I teach biology, and I am a veterinarian. The latter means that I have been shoulder deep in many a cow’s rectum ineptly pawing around for her uterus (this can be felt through the wall of the rectum) and some evidence of a pregnancy. This never struck me as gross. It was quite fascinating, and when the temperature in the barn is about 10 degrees, the inside of a cow offers at least the palpating arm some welcome warmth. Work with animals, or teaching reproduction to college students, these things tend to leave one unfazed by the relatively tame questions a five year old might ask.
Last week, we were reading Poseidon, an excellent book in an excellent series of graphic novels called The Olympians. In it, a mortal woman sleeps with a mortal king and the god Poseidon both in the same night. In the coming months, it becomes clear she is pregnant, but unclear whose baby she carries. Malcolm picked up on this conundrum and I explained questionable paternity and a little on the nature of sperm competition.
This week, his buddy from kindergarten became a big brother once again when his mother had her third child. Malcolm received this news, thought for a moment, and said, “Why don’t you want to have three kids?” I told him I just don’t. Two’s good for me. And then he said, “So, if you don’t want another baby, do you just tell your body that and it’s controlled by your mind? Or not?” Contrary to the views of some cretinous conservative politicians, this is not, of course, the case, and I told Malcolm, “Oh no. If you don’t want to have a baby, you have to very definitely make sure it doesn’t happen.” Then I told him all about how my IUD works.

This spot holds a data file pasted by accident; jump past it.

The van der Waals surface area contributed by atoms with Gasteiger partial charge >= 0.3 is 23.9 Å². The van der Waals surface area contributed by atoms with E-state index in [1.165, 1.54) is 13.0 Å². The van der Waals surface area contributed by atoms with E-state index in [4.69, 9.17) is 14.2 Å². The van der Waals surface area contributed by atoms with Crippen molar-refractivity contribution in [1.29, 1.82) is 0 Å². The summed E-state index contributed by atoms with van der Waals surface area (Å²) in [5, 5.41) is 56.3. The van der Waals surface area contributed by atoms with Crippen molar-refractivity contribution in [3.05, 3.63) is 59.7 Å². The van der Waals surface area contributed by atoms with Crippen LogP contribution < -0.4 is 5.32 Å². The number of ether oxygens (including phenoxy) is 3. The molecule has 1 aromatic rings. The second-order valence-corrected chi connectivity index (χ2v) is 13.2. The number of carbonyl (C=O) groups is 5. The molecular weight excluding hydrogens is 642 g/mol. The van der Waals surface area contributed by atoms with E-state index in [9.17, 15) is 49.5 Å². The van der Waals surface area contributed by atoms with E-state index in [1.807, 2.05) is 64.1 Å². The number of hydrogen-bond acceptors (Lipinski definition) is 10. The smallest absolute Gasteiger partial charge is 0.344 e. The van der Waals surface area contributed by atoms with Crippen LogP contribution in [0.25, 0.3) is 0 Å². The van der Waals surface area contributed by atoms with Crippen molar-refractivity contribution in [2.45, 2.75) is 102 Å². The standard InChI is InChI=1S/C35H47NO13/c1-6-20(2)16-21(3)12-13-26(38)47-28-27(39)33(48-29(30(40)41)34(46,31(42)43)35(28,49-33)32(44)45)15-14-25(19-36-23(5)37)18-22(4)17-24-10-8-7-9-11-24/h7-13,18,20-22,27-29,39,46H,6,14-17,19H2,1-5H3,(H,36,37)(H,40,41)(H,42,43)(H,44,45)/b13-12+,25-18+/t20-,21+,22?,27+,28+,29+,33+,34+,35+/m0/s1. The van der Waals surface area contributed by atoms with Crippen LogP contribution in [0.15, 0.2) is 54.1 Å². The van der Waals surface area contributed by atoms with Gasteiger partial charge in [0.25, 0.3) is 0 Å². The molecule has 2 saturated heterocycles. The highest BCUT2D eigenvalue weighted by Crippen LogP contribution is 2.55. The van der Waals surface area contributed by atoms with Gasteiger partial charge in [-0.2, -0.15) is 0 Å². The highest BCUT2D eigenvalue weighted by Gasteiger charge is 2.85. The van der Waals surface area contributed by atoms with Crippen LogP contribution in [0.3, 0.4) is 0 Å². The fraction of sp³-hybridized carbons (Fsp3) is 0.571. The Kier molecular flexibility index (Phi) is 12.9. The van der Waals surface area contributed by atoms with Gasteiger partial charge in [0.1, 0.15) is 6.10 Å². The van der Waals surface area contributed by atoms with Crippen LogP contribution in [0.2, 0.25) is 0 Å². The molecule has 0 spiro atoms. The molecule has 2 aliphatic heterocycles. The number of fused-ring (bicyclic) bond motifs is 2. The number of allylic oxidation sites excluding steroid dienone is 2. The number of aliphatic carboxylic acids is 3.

Sometimes, especially at the two and a half hour mark of a three hour biology lecture, I start to have out of body experiences. During these intervals, I feel myself exit my own body and I watch myself fluently and animatedly speaking about some biological topic. It’s a strange sensation, though brief, and thankfully ends right when I start to think, “Shouldn’t I get back in there? How long can she go on without me?” Parenting is like that sometimes too. As I explained IUDs and birth control pills to my riveted son, part of me was watching and thinking, “Is this it? Is this ‘the’ sex talk?” Nonsense, of course, since ‘the’ sex talk is really many talks and many of those are only partially about sex itself. But I thought how easy it was to do. To be guided by a child’s simple curiousity for now. Answering his questions completely, but simply, and stopping where his interest stops. In adolescence, of course, it will be different, since there will be no more un-self conscious questioning then. But I’d like to think that we will continue this way, respectfully, matter of factly and without hysteria (pardon the uterus pun) for a good long while yet. His 3 year old brother is currently fixated on death, so conversations in this house are profound these days. And for as long as they want to talk to me, I am grateful.